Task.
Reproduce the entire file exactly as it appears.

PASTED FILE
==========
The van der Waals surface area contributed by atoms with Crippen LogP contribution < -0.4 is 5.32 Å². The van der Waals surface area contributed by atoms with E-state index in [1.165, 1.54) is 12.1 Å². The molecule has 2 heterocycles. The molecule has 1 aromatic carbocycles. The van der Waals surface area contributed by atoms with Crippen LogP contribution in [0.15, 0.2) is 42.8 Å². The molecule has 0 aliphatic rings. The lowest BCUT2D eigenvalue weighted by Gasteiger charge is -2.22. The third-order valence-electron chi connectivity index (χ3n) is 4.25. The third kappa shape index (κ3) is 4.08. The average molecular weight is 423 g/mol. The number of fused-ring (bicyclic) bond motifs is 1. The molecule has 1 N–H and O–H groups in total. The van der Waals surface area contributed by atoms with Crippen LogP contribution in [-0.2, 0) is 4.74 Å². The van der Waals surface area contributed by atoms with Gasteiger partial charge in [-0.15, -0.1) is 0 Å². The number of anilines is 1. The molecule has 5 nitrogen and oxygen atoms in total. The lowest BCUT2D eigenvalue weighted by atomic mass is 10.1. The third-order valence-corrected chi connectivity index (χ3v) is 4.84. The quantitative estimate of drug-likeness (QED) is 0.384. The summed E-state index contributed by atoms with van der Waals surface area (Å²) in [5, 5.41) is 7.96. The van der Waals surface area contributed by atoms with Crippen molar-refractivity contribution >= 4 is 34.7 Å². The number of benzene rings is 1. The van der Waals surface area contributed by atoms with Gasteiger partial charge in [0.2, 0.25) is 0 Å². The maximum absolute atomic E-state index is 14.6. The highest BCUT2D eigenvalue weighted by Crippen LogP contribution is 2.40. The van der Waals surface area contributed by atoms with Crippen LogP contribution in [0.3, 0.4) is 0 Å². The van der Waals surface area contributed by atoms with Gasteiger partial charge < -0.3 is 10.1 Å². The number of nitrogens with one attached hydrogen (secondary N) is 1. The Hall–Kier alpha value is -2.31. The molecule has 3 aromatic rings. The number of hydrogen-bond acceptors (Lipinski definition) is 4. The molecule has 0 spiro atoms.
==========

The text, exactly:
The van der Waals surface area contributed by atoms with Crippen LogP contribution < -0.4 is 5.32 Å². The van der Waals surface area contributed by atoms with E-state index in [1.165, 1.54) is 12.1 Å². The molecule has 2 heterocycles. The molecule has 1 aromatic carbocycles. The van der Waals surface area contributed by atoms with Crippen LogP contribution in [0.15, 0.2) is 42.8 Å². The molecule has 0 aliphatic rings. The lowest BCUT2D eigenvalue weighted by Gasteiger charge is -2.22. The third-order valence-electron chi connectivity index (χ3n) is 4.25. The third kappa shape index (κ3) is 4.08. The average molecular weight is 423 g/mol. The number of fused-ring (bicyclic) bond motifs is 1. The molecule has 1 N–H and O–H groups in total. The van der Waals surface area contributed by atoms with Crippen LogP contribution in [-0.2, 0) is 4.74 Å². The van der Waals surface area contributed by atoms with Gasteiger partial charge in [-0.15, -0.1) is 0 Å². The number of anilines is 1. The molecule has 5 nitrogen and oxygen atoms in total. The lowest BCUT2D eigenvalue weighted by atomic mass is 10.1. The third-order valence-corrected chi connectivity index (χ3v) is 4.84. The quantitative estimate of drug-likeness (QED) is 0.384. The summed E-state index contributed by atoms with van der Waals surface area (Å²) in [5, 5.41) is 7.96. The van der Waals surface area contributed by atoms with Crippen molar-refractivity contribution >= 4 is 34.7 Å². The number of benzene rings is 1. The van der Waals surface area contributed by atoms with Gasteiger partial charge in [0.2, 0.25) is 0 Å². The maximum absolute atomic E-state index is 14.6. The highest BCUT2D eigenvalue weighted by Crippen LogP contribution is 2.40. The van der Waals surface area contributed by atoms with Crippen LogP contribution in [0.3, 0.4) is 0 Å². The van der Waals surface area contributed by atoms with Gasteiger partial charge < -0.3 is 10.1 Å². The number of nitrogens with one attached hydrogen (secondary N) is 1. The Hall–Kier alpha value is -2.31. The molecule has 3 aromatic rings. The number of hydrogen-bond acceptors (Lipinski definition) is 4. The molecule has 0 spiro atoms.